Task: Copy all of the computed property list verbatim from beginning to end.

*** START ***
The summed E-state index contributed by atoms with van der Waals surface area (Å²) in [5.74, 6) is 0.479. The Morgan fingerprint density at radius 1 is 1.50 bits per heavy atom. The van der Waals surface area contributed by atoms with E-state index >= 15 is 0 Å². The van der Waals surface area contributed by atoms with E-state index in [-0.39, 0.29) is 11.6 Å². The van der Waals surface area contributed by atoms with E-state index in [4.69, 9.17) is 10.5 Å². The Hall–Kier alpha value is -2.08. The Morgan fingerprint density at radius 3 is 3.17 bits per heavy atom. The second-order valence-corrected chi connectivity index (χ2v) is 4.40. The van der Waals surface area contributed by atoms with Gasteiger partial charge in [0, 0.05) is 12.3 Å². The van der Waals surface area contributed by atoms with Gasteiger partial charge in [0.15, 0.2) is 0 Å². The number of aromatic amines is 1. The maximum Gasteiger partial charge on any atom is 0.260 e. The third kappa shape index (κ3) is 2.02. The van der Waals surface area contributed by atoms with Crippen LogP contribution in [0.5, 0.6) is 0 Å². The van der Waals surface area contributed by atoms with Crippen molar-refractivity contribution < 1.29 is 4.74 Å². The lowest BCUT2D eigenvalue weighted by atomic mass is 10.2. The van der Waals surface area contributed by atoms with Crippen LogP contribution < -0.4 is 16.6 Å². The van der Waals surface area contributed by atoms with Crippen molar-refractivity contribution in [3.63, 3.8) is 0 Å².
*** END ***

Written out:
The summed E-state index contributed by atoms with van der Waals surface area (Å²) in [5.74, 6) is 0.479. The Morgan fingerprint density at radius 1 is 1.50 bits per heavy atom. The van der Waals surface area contributed by atoms with E-state index >= 15 is 0 Å². The van der Waals surface area contributed by atoms with E-state index in [-0.39, 0.29) is 11.6 Å². The van der Waals surface area contributed by atoms with E-state index in [4.69, 9.17) is 10.5 Å². The Hall–Kier alpha value is -2.08. The Morgan fingerprint density at radius 3 is 3.17 bits per heavy atom. The second-order valence-corrected chi connectivity index (χ2v) is 4.40. The van der Waals surface area contributed by atoms with Gasteiger partial charge in [0, 0.05) is 12.3 Å². The van der Waals surface area contributed by atoms with Gasteiger partial charge in [0.15, 0.2) is 0 Å². The number of aromatic amines is 1. The maximum Gasteiger partial charge on any atom is 0.260 e. The third kappa shape index (κ3) is 2.02. The van der Waals surface area contributed by atoms with Crippen LogP contribution in [0.5, 0.6) is 0 Å². The van der Waals surface area contributed by atoms with Crippen molar-refractivity contribution < 1.29 is 4.74 Å². The lowest BCUT2D eigenvalue weighted by atomic mass is 10.2. The van der Waals surface area contributed by atoms with Crippen LogP contribution < -0.4 is 16.6 Å². The van der Waals surface area contributed by atoms with Crippen molar-refractivity contribution in [3.63, 3.8) is 0 Å².